SPEAKER 1 3:43

We have a query is a change agent diversity leader, innovator and ally. She’s alumni of Howard University shout at school of business where she majored in accounting and business strategy. It was here that has an ace passion for project management and cultural development was ignited Okay, recently named top 50 diversity inclusion professionals by diversity mavens essence magazine’s black women in fashion to watch 2019 as an a proven track record for executing with excellence driving innovative results in championing for progressive change, speak for themselves. Okay. And with that being said, Ezinne welcome to the show. How are you feeling?

SPEAKER 3 4:19

Well, thank you so much for having me. I really appreciate it.

SPEAKER 1 4:23

I’m excited and thankful to for you to be here. Um, so look, you know, there’s this ongoing, like, ancestral descendant of slavery versus non ADLs debate. I’m curious considering your position with an h&m and as a Nigerian, American, do you believe that needs to be more work, even during this time around anti-blackness within the larger African community?

SPEAKER 3 4:45

Yeah, you know, that question is really interesting and that debate and to be honest, I try not to indulge in it. Because of the fact that you know, I it taught me when in the black community, we find different ways that causes additional divide amongst us. And it really breaks my heart to see that because I think that if we look at our white counterparts or other parts, you know, what you see black people, they just see the black many people of color. And there’s no distinction whether I am from Nigeria, or from Haiti or from Jamaica, or from anywhere else. So I think personally, you know, my story is when we migrated here, I was five years old. So I’m coming to a new country, no decision by the mind. And I’ve done all of my education and my schooling, lest I hold a US passport. I’m a registered voter, I give back to my community financially at my volunteer time. So it’s like what additional things that one needs to do to the American? You know, I think that the argument when it comes to reparations is a valid one. Because I think that if there was a time where the country decided to pay the dude reparation, I do think is warranted, I think that it’s long overdue. And as someone that my ancestors did not come to the US and slave, I wouldn’t be seeking any, and would encourage other people that does not have that, that history, to also not seek it either. But you know, I think it’s one of those conversations where, when we get to that part, let’s talk about it. But the divide that is, that is causing publicly, pretty unfortunate. And I think, in my career, if I can just add on, I never really experienced it publicly, until I think I got my role at h&m. And I think I was one of those that was victimized and targeted, and trolled and negative comments said about me. And simply because I interviewed and was offered an opportunity, you know, and there’s nothing that other than the fact that I am well aware of American history, like I learned all of my education was here. So I think for someone to say that I’m incapable of managing that I was born in Nigeria is completely false. You know, and I think it’s unfortunate that we do that to other people to power that is really looking out for the black community as a whole. So I think, you know, I always tell people to like words, or words are very powerful, and we really need to be more responsible off of information that we’re putting out there publicly.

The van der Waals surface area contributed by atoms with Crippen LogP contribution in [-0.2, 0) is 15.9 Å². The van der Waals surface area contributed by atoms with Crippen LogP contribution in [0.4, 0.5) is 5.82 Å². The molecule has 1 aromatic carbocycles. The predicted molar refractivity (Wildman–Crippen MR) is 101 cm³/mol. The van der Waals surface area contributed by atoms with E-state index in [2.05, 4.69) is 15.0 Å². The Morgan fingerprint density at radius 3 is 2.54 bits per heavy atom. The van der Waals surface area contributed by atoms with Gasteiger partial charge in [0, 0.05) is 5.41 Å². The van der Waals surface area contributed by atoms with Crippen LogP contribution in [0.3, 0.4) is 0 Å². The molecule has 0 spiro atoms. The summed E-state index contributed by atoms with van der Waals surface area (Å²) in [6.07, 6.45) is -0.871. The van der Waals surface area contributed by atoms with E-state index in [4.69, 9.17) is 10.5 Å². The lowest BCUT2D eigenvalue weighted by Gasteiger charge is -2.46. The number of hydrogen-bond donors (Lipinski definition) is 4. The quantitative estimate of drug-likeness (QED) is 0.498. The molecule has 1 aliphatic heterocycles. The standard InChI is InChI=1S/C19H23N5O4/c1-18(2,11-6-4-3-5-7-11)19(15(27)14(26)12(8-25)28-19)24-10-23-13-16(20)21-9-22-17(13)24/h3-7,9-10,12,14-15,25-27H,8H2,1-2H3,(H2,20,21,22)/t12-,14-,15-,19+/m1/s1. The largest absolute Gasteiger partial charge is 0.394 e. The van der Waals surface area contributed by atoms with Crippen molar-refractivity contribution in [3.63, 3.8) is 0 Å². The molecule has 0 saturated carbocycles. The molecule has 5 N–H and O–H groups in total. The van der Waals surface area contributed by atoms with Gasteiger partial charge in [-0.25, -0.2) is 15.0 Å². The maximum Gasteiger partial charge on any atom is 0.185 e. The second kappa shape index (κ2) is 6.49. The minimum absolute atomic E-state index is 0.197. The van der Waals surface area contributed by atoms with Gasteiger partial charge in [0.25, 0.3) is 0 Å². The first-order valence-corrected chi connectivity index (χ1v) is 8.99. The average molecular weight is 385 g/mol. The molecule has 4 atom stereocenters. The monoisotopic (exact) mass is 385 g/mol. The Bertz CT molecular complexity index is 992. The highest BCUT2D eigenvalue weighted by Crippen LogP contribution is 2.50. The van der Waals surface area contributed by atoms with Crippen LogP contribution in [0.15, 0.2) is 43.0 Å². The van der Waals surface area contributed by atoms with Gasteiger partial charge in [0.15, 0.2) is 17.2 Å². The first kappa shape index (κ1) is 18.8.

SPEAKER 1 7:41